Retired FBI agent John Gray is confident investigators know who the killer is.
“I think we’ve talked to the killer, in my opinion, throughout the investigation. They have been interviewed,” he said. “My key guy, if you will, is living homeless in Speedway until we indict him and arrest him for the murder itself. He’s long been a suspect, he’s still into narcotics.”
Gray said he’s ready to bring suspects, persons of interest and witnesses in for more intensive questioning.
“I am working with the prosecutor to consider a grand jury with some of the information that we’ve developed. The individuals involved in that, the targets of that grand jury, still reside even in Indiana, and one removed himself to Tennessee with his family immediately after the murder.”
Investigators have tracked vehicles spotted at the scene of the killing, cellphone calls, computer searches and interviewed witnesses who claim to know what happened, including one man who quit talking once the questions hit too close to home.
“He was basically cooperative until the time frame that we were interested in,” said Gray, “and then suddenly he has amnesia and can’t remember what he took part in.”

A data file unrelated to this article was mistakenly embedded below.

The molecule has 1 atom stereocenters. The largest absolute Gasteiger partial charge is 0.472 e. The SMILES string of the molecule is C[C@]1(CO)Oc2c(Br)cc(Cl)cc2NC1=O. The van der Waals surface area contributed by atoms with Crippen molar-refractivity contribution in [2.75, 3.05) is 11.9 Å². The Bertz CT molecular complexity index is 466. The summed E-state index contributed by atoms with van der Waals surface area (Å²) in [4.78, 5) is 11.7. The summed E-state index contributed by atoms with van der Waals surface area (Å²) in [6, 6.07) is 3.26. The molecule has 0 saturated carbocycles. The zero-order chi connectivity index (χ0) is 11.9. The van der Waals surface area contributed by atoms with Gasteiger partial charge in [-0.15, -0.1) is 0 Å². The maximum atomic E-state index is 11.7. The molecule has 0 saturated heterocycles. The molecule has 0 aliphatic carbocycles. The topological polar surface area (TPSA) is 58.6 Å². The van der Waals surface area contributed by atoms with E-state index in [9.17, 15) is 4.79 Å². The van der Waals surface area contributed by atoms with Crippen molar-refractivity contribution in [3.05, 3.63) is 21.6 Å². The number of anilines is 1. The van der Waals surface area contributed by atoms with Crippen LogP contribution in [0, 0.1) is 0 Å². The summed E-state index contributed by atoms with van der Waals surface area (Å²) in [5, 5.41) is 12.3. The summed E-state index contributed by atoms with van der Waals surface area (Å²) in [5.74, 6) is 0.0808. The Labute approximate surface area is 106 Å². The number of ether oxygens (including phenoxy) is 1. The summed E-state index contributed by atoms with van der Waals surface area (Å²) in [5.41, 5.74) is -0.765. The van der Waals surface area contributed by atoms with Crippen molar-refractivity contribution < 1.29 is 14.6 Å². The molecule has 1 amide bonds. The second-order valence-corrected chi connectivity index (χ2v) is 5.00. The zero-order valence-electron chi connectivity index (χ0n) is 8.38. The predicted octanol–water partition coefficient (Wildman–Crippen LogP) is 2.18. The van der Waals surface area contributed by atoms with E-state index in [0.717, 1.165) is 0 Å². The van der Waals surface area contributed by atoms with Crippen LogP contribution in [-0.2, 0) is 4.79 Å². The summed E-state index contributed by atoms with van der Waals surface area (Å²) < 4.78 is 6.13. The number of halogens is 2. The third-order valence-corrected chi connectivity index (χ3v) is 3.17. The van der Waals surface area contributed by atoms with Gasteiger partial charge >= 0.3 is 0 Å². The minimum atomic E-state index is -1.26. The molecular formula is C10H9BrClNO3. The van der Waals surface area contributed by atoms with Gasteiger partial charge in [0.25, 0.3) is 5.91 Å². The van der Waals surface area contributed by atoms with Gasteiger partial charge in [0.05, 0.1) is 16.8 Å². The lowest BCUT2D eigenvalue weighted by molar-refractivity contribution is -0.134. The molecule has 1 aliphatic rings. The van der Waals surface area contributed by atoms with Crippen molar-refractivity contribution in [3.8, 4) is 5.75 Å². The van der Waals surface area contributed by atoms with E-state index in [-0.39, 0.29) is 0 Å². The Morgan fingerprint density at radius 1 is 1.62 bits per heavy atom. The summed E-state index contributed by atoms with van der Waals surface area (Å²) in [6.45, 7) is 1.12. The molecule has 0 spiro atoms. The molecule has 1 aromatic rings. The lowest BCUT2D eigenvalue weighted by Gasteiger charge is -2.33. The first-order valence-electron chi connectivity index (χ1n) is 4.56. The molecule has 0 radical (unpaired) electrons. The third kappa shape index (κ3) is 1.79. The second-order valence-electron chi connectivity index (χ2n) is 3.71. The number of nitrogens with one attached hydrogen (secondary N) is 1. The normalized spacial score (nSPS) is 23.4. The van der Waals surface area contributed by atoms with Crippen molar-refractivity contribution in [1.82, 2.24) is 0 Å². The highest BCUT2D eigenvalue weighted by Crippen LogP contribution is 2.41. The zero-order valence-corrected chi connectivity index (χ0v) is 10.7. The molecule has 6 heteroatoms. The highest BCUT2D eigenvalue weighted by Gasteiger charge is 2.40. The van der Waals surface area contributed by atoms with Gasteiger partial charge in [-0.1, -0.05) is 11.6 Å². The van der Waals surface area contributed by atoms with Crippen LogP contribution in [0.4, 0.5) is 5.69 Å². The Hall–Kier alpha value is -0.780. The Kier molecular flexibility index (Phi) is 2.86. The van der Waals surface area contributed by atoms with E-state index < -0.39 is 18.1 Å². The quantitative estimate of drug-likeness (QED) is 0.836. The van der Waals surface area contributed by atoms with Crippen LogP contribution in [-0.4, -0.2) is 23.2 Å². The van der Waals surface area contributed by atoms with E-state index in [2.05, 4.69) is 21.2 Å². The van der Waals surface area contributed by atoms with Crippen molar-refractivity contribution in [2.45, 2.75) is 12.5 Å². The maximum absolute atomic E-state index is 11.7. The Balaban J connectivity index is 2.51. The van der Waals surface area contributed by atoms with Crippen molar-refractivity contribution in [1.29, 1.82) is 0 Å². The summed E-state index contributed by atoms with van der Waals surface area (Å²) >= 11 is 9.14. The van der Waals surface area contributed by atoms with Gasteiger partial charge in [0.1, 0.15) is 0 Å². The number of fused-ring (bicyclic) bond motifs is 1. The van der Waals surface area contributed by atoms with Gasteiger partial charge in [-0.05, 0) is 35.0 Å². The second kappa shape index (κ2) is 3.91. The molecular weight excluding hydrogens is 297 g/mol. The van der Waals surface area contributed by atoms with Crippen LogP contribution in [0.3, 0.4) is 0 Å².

“This whole investigation has been like this giant oak tree. Every time you interview somebody, a new name pops up or a new group of names pop up or a new rumor pops up,” said Riffle. ”As far as anybody who has been eliminated, there’s only been a couple, Ronli’s parents, and I don’t think they were involved.”
Brown, the retired firefighter, said in 18 years, memories fade, witnesses die, people want to forget.
“They have moved on with their life. That life that they may have been living at that time in the past, that’s a ghost in the fog that they’d just as soon forget, and they’re not gonna offer that up unless we ask them.”
“A lot of people are reluctant to talk to us because they think this is a drug case,” said Gray, “that they’re going to jail for narcotics, and we consistently tell them, ‘This is a homicide case, and we’re interested in the homicide. The statute of limitations has run on the drug part of this part of it.’ But people tell us that they’re afraid because their former dealers will come after them. ‘Who’s coming after you?’”